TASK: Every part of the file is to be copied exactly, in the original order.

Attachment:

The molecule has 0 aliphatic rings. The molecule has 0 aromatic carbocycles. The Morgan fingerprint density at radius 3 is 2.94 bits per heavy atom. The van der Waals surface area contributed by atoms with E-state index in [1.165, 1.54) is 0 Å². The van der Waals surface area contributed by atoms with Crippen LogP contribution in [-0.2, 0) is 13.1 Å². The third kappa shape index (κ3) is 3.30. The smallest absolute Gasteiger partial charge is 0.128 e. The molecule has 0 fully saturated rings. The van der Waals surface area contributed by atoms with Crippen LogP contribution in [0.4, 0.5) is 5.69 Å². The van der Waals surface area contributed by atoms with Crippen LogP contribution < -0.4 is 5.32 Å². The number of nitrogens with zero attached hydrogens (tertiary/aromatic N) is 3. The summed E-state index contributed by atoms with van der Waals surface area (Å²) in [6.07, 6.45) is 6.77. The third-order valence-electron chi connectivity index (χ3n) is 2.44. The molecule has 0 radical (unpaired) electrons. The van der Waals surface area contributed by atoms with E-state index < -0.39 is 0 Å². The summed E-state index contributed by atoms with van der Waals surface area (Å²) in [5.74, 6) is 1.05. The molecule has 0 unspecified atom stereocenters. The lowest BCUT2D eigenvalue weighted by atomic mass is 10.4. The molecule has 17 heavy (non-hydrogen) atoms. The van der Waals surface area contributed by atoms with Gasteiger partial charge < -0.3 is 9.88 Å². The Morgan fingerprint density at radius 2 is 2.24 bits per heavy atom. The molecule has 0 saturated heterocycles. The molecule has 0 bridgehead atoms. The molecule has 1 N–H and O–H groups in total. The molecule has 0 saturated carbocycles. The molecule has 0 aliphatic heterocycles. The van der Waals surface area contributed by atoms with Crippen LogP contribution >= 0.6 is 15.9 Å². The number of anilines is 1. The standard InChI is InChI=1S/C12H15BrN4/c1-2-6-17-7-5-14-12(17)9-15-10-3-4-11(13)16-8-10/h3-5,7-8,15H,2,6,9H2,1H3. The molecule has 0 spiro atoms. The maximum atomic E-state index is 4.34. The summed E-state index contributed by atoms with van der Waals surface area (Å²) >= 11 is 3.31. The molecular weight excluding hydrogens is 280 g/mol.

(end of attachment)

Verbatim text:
The molecule has 0 aliphatic rings. The molecule has 0 aromatic carbocycles. The Morgan fingerprint density at radius 3 is 2.94 bits per heavy atom. The van der Waals surface area contributed by atoms with E-state index in [1.165, 1.54) is 0 Å². The van der Waals surface area contributed by atoms with Crippen LogP contribution in [-0.2, 0) is 13.1 Å². The third kappa shape index (κ3) is 3.30. The smallest absolute Gasteiger partial charge is 0.128 e. The molecule has 0 fully saturated rings. The van der Waals surface area contributed by atoms with Crippen LogP contribution in [0.4, 0.5) is 5.69 Å². The van der Waals surface area contributed by atoms with Crippen LogP contribution < -0.4 is 5.32 Å². The number of nitrogens with zero attached hydrogens (tertiary/aromatic N) is 3. The summed E-state index contributed by atoms with van der Waals surface area (Å²) in [6.07, 6.45) is 6.77. The third-order valence-electron chi connectivity index (χ3n) is 2.44. The molecule has 0 radical (unpaired) electrons. The van der Waals surface area contributed by atoms with E-state index < -0.39 is 0 Å². The summed E-state index contributed by atoms with van der Waals surface area (Å²) in [5.74, 6) is 1.05. The molecule has 0 unspecified atom stereocenters. The lowest BCUT2D eigenvalue weighted by atomic mass is 10.4. The molecule has 17 heavy (non-hydrogen) atoms. The van der Waals surface area contributed by atoms with Gasteiger partial charge < -0.3 is 9.88 Å². The Morgan fingerprint density at radius 2 is 2.24 bits per heavy atom. The molecule has 0 saturated heterocycles. The molecule has 0 bridgehead atoms. The molecule has 1 N–H and O–H groups in total. The molecule has 0 saturated carbocycles. The molecule has 0 aliphatic heterocycles. The van der Waals surface area contributed by atoms with Crippen LogP contribution >= 0.6 is 15.9 Å². The number of anilines is 1. The standard InChI is InChI=1S/C12H15BrN4/c1-2-6-17-7-5-14-12(17)9-15-10-3-4-11(13)16-8-10/h3-5,7-8,15H,2,6,9H2,1H3. The molecule has 0 spiro atoms. The maximum atomic E-state index is 4.34. The summed E-state index contributed by atoms with van der Waals surface area (Å²) >= 11 is 3.31. The molecular weight excluding hydrogens is 280 g/mol.